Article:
Let’s take a peak at the plus and minus columns for Brantley Gilbert over the past year and a half.
The former is led by fatherhood, sold out shows, hit records and continued momentum for an already vigorous country music career.
The loss? Well, there’s the matter of a tour bus that caught on fire. Not even the often dubbed “What You See is What You Get” singer can have everything going his way. But as no one was hurt in the rolling blaze, let’s get back to the positives.
First up is fatherhood. In November 2017, Gilbert — the voice behind such country hits as “Bottoms Up” as well as the writer of radio smashes that include Jason Aldean’s “Dirt Road Anthem” — and wife Amber welcomed son Barrett into the world. Gilbert, however, refers to him in conversation as simply the Little Man.
“It’s just grind, grind, grind, especially with the Little Man in the picture,” said Gilbert, who returns to Rupp Arena for a Thursday concert. “This isn’t one of those careers that lasts forever. I’m not getting any younger, so I want to make sure we do everything we can to stay relevant. The only way I’ve ever known to do that is to keep my ass busy, so that’s what we’ve been trying to do — stay busy. I don’t seem to have any trouble doing that. But that’s a good thing.”
But what of the balancing act between parenthood and touring as an arena-level country star?
“It’s been going pretty good other than the bus burning down.”
Okay. We’re going to get the one negative out of the way. Last month, Gilbert’s tour bus went up in flames after departing a performance in Canada. Gilbert was traveling separately at the time. While no one on board was injured, the vehicle and a number of personal possessions were lost.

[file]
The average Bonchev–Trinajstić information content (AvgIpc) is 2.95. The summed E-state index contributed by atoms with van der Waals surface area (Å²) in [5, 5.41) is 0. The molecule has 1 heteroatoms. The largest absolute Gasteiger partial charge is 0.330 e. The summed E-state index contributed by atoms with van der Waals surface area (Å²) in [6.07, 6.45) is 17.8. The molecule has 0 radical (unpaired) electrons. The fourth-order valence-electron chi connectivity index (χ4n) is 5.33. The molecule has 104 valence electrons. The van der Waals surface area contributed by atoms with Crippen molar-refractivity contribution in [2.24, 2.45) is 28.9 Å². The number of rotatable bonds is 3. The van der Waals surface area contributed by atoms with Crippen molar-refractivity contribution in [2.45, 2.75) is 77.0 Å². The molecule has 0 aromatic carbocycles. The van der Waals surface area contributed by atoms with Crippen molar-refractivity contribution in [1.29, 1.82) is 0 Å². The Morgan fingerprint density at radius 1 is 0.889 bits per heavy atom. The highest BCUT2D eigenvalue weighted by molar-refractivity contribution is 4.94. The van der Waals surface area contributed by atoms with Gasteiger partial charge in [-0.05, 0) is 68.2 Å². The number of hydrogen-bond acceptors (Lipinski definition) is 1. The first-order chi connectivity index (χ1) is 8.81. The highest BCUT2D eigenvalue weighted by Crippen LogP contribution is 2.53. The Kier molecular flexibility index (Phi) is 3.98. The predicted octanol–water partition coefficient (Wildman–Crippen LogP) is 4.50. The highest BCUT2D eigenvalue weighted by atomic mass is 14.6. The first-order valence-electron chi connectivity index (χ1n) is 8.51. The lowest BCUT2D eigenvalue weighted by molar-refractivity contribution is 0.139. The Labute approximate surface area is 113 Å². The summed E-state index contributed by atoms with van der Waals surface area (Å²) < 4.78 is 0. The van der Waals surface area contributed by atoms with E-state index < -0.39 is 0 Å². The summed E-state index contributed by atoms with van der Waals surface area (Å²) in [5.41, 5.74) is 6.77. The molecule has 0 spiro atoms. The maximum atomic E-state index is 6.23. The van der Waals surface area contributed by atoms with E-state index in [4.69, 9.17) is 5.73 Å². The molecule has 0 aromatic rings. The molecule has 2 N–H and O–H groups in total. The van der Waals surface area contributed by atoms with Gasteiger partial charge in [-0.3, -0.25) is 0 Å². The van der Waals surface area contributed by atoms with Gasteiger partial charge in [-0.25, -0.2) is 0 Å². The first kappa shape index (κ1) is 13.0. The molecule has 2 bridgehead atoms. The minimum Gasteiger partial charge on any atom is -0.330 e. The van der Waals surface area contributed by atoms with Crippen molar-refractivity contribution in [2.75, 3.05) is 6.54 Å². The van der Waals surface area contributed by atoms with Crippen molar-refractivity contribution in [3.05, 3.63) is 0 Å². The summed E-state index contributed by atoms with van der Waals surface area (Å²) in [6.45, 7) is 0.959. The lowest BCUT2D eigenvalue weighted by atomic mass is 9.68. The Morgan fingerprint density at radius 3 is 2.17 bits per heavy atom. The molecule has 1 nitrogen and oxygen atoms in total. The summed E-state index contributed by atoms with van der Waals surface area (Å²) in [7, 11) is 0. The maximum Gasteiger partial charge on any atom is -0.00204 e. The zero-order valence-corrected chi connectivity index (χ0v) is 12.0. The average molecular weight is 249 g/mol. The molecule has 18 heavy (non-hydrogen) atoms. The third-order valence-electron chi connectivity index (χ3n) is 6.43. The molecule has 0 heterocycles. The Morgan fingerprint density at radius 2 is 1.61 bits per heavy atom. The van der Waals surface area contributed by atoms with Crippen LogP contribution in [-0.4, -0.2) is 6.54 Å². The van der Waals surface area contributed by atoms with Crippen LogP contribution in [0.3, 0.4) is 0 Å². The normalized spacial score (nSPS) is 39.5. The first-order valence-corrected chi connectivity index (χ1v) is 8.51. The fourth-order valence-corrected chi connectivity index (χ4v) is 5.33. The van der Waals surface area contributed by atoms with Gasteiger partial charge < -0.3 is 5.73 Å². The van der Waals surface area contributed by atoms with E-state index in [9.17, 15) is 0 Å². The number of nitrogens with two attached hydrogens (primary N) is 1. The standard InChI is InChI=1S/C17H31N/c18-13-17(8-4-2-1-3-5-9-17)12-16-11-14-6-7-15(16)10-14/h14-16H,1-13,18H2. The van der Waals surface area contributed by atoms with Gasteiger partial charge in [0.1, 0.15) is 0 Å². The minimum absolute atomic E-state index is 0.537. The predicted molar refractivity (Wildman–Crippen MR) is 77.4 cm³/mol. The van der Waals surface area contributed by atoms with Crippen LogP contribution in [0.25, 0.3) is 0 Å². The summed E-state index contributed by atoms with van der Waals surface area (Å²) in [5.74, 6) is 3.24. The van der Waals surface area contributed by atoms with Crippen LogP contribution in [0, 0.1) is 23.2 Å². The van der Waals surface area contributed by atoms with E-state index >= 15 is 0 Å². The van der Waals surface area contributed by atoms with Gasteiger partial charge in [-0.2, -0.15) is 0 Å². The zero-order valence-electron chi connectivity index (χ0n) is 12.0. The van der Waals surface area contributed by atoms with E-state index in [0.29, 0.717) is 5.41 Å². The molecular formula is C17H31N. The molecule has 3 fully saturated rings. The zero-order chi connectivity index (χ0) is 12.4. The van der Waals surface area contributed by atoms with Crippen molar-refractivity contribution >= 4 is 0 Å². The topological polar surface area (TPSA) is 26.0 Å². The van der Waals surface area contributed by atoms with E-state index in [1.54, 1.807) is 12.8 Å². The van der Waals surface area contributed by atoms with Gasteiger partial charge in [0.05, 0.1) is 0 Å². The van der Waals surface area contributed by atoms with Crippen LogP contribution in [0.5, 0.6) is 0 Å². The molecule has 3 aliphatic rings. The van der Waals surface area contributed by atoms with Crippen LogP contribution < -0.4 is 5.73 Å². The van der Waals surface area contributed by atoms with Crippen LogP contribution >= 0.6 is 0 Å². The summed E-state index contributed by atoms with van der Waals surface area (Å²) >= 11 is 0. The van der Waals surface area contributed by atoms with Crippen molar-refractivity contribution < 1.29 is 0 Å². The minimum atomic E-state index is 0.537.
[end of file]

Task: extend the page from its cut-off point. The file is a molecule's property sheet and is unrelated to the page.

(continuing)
“My drivers were on their way back from Canada,” Gilbert said. “I got a call that night saying they were in Montana and the bus caught fire. I haven’t seen the bus since then or been able to go in it or get anything. It’s been interesting. I mean, we had just got it set up perfect with a little crib and everything in there. We’re on a replacement bus now. It’s not exactly what we wanted, but it’s enough for us to be able to bring the Little Man and Amber out on the road. That helps a lot.”
It’s going to take more than a bus fire to derail the rest of Gilbert’s banner year. On the professional front, he continues to pack audiences in at shows. That level of appeal has been aided by the ongoing popularity of his 2017 album “The Devil Don’t Sleep.” The record was another major crossover hit for the singer, topping the all-genre Billboard 200 chart upon its release. It has proven a fitting victory, as Gilbert’s music has always been open to influences — specifically, elements of rap and rock — found off the usual country routes.
Most of the things I know anything about are country things. It may have a little beat to it, but it’s still country as far as I’m concerned.
“I’ve always been someone who listens to a little bit of everything,” Gilbert said. “I’ll probably always feel like I’m more of a songwriter than I am an artist. I feel that kind of gives me the freedom to step outside of the genre and outside the box and have fun. I get to be the ‘What You See is What You Get’ guy. Most of the things I know anything about are country things. It may have a little beat to it, but it’s still country as far as I’m concerned.
“There are a lot of people who would argue that point. You can get into the whole argument about rap and country and this, that and the other. I mean, ‘The Devil Went Down to Georgia’ beat that road by several years.”
Of course, while today’s country might be dictated by numerous modern accents, a song reveals its roots as much through attitude and feel as through a specific tradition.
“For sure, and through content,” Gilbert said. “If you’re talking about dirt roads and tailgates, it’s hard to argue that it’s a country song. But like I said, there are folks that have a different opinion and taste. I guess, to each their own, but I’ve never been one to let that bother me a whole lot.”